For me, the big question isn’t whether Jonathan Chait (or Glenn Greenwald, or name any other extremely online person who you think is a controversialist or party hack) is an innately terrible human being. It’s why we have a media architecture that creates feedback loops that reinforce certain behaviors (whether it’s being hackish, or stirring shit for the sake of attention, or some combination) with attention and engagement. My hypothesis is that the dynamics of social media and the coalitional aspects of our cognitive architectures have come to reinforce each other in increasingly unfortunate ways, so that people reliably get attention by either reinforcing or outraging political sensibilities rather than saying actually interesting things.
We can disagree about whether particular people started out in a bad place, or whether they broke bad over time – and we probably don’t have data to figure out any good answers. But I think people are more likely to agree to the surmise that we are in a world where it is much easier than it ought to be for people’s worst tendencies to feed on themselves, once they’ve reached a certain degree of online fame. It’s like climate change – we can disagree over whether individual weather events are the result of global climate change, but fighting about the particulars of this or that hurricane is missing the point about the deeper and more structural changes.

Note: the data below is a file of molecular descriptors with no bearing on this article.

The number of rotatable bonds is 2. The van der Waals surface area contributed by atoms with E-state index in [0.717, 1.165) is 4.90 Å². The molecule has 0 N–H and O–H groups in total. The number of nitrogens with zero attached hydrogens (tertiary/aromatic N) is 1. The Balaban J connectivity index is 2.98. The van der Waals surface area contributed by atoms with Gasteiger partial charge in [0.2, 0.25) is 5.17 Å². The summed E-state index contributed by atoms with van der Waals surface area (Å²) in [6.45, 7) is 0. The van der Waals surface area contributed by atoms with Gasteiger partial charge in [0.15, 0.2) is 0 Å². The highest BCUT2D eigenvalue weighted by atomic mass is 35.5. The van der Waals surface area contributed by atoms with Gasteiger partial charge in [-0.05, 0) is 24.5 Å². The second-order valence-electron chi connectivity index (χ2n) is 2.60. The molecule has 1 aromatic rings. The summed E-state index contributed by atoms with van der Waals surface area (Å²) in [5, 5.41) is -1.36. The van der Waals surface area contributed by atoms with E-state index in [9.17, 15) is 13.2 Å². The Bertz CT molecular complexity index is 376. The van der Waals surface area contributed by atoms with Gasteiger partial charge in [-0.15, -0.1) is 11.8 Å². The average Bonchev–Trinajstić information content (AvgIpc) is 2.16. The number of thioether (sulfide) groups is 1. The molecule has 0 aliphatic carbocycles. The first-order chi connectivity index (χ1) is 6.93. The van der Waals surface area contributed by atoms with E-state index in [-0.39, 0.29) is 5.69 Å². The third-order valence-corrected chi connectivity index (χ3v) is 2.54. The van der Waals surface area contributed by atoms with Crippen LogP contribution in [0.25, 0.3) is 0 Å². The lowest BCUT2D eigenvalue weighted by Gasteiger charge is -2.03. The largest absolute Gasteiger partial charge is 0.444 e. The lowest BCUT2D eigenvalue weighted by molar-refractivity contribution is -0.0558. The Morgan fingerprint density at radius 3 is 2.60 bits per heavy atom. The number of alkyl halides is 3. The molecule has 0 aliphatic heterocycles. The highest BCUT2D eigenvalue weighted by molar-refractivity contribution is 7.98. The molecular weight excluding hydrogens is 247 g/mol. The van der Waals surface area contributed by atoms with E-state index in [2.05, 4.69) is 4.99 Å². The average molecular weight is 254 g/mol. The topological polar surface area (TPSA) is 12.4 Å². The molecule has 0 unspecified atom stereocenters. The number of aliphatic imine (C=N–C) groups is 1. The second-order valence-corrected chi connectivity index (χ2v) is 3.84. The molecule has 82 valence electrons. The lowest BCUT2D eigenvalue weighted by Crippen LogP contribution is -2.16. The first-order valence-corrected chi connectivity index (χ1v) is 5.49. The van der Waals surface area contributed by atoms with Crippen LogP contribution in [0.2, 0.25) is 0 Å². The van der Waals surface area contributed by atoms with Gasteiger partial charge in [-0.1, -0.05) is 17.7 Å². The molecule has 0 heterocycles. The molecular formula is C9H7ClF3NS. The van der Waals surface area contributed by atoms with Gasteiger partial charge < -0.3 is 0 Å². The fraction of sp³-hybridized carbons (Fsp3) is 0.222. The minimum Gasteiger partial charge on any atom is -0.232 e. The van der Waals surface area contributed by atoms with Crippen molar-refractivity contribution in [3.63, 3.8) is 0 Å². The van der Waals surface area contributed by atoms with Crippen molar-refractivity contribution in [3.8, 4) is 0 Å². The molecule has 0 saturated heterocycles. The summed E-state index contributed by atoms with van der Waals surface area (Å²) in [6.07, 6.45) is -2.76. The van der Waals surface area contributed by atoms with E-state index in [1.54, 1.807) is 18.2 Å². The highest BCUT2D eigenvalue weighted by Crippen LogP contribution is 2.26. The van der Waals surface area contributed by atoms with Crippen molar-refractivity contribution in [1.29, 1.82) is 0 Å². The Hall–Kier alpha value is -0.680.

Offered without comment, other than that the choice of “ChaitGPT” as title is just *chef’s kiss* (even as it’s arguably an example of what Farrell is critiquing here), and also that this is basically the dark metastasis of what Robin Sloan once dubbed the “media cyborg” phenomenon, a concept I’ve been wanting to pick up and run with at book length for around a decade or so.
(Anyone interested in publishing such an exploration, whether at book length or much shorter, hit me up.)